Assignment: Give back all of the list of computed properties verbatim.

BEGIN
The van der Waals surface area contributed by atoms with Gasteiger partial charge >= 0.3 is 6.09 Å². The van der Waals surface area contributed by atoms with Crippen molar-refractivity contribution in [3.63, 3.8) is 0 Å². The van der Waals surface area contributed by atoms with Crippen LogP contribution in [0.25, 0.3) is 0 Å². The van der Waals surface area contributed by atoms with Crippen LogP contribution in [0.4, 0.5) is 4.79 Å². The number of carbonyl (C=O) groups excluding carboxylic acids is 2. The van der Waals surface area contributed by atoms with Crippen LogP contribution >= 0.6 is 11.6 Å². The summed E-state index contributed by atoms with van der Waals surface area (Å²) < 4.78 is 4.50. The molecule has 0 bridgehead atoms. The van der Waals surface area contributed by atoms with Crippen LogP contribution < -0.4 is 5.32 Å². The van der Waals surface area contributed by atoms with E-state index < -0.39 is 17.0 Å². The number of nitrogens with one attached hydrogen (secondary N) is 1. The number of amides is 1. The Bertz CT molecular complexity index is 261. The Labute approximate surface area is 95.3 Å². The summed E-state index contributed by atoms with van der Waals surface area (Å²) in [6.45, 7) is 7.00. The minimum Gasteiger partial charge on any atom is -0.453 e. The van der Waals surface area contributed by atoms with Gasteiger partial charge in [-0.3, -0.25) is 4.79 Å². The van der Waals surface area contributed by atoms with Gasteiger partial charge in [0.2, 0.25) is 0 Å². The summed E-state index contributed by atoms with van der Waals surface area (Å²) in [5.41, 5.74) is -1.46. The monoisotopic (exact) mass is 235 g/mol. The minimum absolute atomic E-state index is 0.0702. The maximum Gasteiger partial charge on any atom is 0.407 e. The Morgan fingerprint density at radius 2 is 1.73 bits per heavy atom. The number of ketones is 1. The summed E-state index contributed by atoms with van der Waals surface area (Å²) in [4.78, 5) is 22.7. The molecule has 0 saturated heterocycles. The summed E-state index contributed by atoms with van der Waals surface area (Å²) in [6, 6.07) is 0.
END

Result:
The van der Waals surface area contributed by atoms with Gasteiger partial charge >= 0.3 is 6.09 Å². The van der Waals surface area contributed by atoms with Crippen molar-refractivity contribution in [3.63, 3.8) is 0 Å². The van der Waals surface area contributed by atoms with Crippen LogP contribution in [0.25, 0.3) is 0 Å². The van der Waals surface area contributed by atoms with Crippen LogP contribution in [0.4, 0.5) is 4.79 Å². The number of carbonyl (C=O) groups excluding carboxylic acids is 2. The van der Waals surface area contributed by atoms with Crippen LogP contribution >= 0.6 is 11.6 Å². The summed E-state index contributed by atoms with van der Waals surface area (Å²) < 4.78 is 4.50. The molecule has 0 bridgehead atoms. The van der Waals surface area contributed by atoms with Crippen LogP contribution < -0.4 is 5.32 Å². The van der Waals surface area contributed by atoms with E-state index < -0.39 is 17.0 Å². The number of nitrogens with one attached hydrogen (secondary N) is 1. The number of amides is 1. The Bertz CT molecular complexity index is 261. The Labute approximate surface area is 95.3 Å². The summed E-state index contributed by atoms with van der Waals surface area (Å²) in [6.45, 7) is 7.00. The minimum Gasteiger partial charge on any atom is -0.453 e. The van der Waals surface area contributed by atoms with Gasteiger partial charge in [-0.3, -0.25) is 4.79 Å². The van der Waals surface area contributed by atoms with Gasteiger partial charge in [0.2, 0.25) is 0 Å². The summed E-state index contributed by atoms with van der Waals surface area (Å²) in [5.41, 5.74) is -1.46. The monoisotopic (exact) mass is 235 g/mol. The minimum absolute atomic E-state index is 0.0702. The maximum Gasteiger partial charge on any atom is 0.407 e. The Morgan fingerprint density at radius 2 is 1.73 bits per heavy atom. The number of ketones is 1. The summed E-state index contributed by atoms with van der Waals surface area (Å²) in [4.78, 5) is 22.7. The molecule has 0 saturated heterocycles. The summed E-state index contributed by atoms with van der Waals surface area (Å²) in [6, 6.07) is 0.